EOS supports apps on its platform in the gaming, decentralized finance, exchanges, and gambling categories. As these applications become more in-demand and require additional capacity, they will need to rely on a blockchain to allow smooth operations and to support growth.

    Decentralized apps run on efficient smart contracts. These decentralized apps need developers to purchase and stake EOS tokens to run the smart contracts. The EOS blockchain was created to serve the development of applications in these different categories. This utility gives EOS its value.

    Price of EOS

    EOS had an unusual initial coin offering (ICO) that lasted a year, and ultimately raised some $4 billion. The EOS coin reached its peak of about $22 in April 2018, but has not advanced out of the single digits in some time. As of April 20, 2022, EOS was worth $2.80.

    EOS is the 46th biggest cryptocurrency, with a market cap of $2.76 billion.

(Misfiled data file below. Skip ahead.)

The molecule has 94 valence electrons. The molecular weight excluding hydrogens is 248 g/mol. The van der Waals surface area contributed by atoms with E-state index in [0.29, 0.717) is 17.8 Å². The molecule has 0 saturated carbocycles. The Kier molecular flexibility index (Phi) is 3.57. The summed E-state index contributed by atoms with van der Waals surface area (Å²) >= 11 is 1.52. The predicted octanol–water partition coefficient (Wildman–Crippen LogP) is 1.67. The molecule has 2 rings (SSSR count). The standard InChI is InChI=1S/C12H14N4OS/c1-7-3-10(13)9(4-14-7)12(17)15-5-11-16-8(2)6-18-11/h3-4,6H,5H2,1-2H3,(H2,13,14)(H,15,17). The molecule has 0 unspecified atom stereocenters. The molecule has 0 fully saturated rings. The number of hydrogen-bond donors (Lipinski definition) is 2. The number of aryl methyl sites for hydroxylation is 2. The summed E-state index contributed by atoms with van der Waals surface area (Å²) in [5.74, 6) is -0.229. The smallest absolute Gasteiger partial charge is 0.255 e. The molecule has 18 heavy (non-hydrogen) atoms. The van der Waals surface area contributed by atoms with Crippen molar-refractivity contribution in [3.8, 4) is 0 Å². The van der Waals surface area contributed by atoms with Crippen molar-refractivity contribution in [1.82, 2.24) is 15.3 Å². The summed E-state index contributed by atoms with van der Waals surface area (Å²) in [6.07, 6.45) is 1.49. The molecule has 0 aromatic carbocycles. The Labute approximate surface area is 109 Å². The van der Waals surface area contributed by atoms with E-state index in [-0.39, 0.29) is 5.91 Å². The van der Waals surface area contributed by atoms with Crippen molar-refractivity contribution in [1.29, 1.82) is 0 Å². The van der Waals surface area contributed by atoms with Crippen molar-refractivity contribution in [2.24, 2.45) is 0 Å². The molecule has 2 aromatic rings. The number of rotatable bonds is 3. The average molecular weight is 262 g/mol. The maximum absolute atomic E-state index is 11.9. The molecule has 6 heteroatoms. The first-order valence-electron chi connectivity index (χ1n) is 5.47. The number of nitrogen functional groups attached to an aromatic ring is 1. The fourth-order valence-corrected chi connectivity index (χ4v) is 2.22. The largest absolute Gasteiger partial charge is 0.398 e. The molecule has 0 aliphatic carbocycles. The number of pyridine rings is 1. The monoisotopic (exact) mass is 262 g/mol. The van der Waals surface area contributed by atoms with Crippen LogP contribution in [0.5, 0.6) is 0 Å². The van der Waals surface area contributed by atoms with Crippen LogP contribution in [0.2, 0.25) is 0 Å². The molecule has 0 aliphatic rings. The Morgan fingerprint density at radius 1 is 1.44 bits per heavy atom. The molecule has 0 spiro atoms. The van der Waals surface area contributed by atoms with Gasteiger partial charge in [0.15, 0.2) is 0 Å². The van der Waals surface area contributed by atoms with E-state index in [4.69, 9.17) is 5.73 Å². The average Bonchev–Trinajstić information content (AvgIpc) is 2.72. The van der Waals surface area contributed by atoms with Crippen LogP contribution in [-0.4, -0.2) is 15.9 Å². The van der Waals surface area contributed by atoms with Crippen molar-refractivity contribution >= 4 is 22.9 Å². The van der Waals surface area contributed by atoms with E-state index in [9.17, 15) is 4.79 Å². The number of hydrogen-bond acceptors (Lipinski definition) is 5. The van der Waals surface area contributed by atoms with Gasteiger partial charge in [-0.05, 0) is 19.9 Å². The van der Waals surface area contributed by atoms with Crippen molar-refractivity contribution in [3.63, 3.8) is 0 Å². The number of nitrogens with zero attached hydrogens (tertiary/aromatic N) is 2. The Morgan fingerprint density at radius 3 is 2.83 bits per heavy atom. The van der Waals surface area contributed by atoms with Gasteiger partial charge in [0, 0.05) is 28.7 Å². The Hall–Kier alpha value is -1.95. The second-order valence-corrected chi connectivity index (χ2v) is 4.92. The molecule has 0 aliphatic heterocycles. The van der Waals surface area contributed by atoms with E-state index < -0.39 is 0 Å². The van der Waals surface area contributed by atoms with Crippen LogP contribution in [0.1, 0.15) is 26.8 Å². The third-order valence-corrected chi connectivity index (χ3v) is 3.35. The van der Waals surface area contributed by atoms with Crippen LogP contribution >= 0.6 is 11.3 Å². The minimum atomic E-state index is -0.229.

EOS Price History

    Why Use EOS?

    EOS can be a favorable option for developers who want to build decentralized apps. While developers can seek out other blockchain platforms, EOS may be a top preference since it offers scalability solutions and no cost to users.

    EOS can be an appealing crypto investment as well. Beginner investors who do research and determine that EOS has the possibility of sticking around as a blockchain solution for the development of decentralized apps along with bringing new innovations to the crypto market may want to “hodl” crypto, as they say in crypto terms, for the long-run.

    How Can I Buy EOS?

    Research the platforms that enable EOS trades, and be sure to review how crypto exchanges work, as well as any fees that may apply.

    Step 1. Choose an exchange and fund your account.

    Set up a crypto trading account and then fund your account with a secure wire transfer from your bank, or even with a credit or debit card transfer (but check with your bank in the case of restrictions). Fees may apply.

    Step 2. Set up a wallet to store your assets.

    Just as you keep ordinary money in a physical wallet, cryptocurrencies are held in digital “wallets.” You’ll want to find a crypto wallet that supports EOS.

    Note that some crypto exchange accounts come with a “custodial wallet,” a form of storage which exists only on that exchange. Sometimes custodial wallets come with restrictions about moving your crypto off-platform.

    Step 3. Trade EOS.

    Once you’ve executed the trade, you can transfer your holdings to your wallet. You may want to leave your holdings in your account if you plan to keep trading.

    Sharing Personal Data